Monday, May 16, 2005

An All-Time Low

Microsoft has asked all 14-17 year old children in the United Kingdom to compete in a short film-making contest dubbed "Thought Thieves". Their advertising poster reads -
"Thought Thieves is about people stealing the ideas in your head. It sounds like science fiction but it really happens, and it happens all the time."
"Stealing"? Using children to fuel propaganda in an attempt to reinforce the absurd notion that ideas are to be equated with physical property is truly an all-time low. More absurd is the fact that the film makers are forbidden to use any portion of copyrighted content within their film. Part 3 of the agreement terms states -
"You must not use any existing copyright works in your film including music, songs or existing film clips. You must not use any third party trademarks or other third party intellectual property rights in your film."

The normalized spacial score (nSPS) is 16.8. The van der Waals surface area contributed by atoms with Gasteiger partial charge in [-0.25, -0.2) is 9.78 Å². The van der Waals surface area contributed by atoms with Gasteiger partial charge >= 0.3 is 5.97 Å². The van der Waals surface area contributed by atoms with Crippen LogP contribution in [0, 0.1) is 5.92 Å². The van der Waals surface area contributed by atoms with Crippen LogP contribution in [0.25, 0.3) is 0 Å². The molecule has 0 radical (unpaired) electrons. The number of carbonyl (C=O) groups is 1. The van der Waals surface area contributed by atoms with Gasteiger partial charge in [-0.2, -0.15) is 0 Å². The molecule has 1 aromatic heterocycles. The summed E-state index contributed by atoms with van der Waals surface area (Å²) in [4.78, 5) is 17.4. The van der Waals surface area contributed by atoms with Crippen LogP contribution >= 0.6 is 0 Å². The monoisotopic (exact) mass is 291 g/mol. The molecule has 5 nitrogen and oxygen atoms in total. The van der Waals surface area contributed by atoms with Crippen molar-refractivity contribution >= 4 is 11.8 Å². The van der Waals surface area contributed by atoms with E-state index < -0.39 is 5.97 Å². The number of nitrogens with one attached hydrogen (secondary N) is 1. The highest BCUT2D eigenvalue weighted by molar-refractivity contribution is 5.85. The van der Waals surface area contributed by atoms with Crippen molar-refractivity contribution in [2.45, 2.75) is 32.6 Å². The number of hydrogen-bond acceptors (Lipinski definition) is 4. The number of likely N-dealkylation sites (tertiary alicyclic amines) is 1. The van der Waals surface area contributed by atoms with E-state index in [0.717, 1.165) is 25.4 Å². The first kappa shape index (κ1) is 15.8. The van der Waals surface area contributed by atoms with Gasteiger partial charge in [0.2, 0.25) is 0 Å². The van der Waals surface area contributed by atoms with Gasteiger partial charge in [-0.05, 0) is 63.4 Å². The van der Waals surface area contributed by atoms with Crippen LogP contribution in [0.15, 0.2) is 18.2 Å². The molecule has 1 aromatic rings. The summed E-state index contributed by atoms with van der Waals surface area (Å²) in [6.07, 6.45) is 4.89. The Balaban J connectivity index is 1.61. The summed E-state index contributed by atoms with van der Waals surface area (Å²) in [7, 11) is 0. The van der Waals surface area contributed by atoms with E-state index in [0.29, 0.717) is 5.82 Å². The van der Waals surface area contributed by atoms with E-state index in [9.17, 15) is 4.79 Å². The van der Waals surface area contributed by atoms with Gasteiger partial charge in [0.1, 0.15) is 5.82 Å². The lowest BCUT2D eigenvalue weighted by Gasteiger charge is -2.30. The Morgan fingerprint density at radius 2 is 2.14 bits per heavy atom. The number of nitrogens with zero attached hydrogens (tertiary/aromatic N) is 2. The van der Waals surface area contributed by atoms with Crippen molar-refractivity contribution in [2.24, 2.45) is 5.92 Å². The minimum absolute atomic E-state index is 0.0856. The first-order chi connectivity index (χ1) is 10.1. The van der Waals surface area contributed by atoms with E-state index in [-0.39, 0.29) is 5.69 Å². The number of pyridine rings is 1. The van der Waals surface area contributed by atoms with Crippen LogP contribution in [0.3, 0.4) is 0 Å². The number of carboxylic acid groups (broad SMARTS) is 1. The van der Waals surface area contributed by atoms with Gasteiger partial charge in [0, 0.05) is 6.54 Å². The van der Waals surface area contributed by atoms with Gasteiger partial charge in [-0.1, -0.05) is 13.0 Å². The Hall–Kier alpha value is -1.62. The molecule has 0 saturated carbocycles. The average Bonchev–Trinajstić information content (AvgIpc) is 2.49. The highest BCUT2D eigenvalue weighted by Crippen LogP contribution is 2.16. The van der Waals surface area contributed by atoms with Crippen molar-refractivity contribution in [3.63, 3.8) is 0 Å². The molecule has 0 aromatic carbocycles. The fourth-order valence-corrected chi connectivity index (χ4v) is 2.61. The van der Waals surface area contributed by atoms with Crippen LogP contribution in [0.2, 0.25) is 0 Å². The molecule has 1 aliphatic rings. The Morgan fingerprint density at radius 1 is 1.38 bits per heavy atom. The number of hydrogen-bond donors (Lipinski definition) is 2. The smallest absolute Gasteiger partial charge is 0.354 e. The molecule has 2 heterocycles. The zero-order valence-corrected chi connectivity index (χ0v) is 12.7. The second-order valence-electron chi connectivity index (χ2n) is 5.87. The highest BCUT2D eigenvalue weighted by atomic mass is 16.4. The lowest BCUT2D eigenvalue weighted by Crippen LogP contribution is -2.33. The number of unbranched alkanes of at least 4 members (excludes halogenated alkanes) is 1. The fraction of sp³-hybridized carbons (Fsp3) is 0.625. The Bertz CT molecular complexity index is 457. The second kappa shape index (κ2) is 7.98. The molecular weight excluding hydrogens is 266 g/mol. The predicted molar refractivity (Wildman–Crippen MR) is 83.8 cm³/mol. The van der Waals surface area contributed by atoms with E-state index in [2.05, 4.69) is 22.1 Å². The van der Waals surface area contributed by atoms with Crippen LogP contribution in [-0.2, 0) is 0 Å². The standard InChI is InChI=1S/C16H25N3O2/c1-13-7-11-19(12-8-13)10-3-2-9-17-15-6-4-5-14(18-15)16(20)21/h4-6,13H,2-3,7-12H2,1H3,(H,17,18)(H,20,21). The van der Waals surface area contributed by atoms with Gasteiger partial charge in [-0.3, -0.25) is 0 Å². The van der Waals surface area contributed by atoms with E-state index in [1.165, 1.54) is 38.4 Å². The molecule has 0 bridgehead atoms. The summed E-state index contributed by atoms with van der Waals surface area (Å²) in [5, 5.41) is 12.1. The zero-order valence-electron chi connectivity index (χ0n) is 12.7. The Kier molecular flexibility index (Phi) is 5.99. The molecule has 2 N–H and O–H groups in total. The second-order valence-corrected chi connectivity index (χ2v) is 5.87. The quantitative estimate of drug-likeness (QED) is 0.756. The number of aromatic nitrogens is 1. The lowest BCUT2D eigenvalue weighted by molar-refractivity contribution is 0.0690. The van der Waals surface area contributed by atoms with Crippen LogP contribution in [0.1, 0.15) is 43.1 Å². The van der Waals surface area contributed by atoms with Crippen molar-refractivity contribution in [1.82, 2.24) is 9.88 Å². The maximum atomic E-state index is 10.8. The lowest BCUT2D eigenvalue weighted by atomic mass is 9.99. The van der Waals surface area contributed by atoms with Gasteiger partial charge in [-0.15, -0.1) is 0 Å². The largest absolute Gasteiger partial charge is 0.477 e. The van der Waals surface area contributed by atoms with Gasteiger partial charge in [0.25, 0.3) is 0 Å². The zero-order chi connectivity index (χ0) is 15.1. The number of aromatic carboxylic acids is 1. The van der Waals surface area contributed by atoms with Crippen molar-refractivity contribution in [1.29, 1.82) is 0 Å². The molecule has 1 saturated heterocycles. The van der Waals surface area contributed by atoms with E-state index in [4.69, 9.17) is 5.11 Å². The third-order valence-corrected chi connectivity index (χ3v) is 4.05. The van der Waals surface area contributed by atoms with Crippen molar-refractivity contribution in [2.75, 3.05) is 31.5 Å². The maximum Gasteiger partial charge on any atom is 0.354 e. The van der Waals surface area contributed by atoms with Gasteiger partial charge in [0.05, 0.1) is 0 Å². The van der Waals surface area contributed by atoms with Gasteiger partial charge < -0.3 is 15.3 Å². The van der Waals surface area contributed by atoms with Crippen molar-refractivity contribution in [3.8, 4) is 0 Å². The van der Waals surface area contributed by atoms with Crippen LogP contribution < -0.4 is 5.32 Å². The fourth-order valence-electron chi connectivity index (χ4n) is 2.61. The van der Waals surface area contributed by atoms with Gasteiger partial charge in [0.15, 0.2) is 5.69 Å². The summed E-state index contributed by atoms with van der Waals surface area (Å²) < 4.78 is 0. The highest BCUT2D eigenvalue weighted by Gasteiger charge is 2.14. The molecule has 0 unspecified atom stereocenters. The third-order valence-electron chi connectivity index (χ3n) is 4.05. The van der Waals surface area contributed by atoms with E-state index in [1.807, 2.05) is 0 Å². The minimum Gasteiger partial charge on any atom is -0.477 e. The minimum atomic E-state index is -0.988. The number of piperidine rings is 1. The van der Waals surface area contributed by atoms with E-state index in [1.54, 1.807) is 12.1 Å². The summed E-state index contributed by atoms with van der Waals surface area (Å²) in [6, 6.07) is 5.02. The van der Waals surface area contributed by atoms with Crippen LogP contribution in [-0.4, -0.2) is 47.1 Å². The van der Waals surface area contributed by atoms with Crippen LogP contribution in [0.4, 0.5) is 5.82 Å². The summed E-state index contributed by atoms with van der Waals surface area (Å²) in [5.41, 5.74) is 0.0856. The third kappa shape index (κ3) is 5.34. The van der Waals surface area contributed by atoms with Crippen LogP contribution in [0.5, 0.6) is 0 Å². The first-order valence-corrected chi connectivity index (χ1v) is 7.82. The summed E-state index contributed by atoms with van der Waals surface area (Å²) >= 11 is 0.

I suppose that would be quite a disaster for Microsoft if a child were to rip, mix, and burn new content from one of those "communist" works governed by a legal and legitimate copyright license which allows for derivation. So even if children create their film through legal means, they are still disqualified.

And the icing on the cake? The film is to be "between 30 and 45 seconds long".

This is approximately the amount of time Microsoft wants you to spend questioning the umbrella term - "Intellectual Property". In fact, don't question at all! You do believe, don't you?


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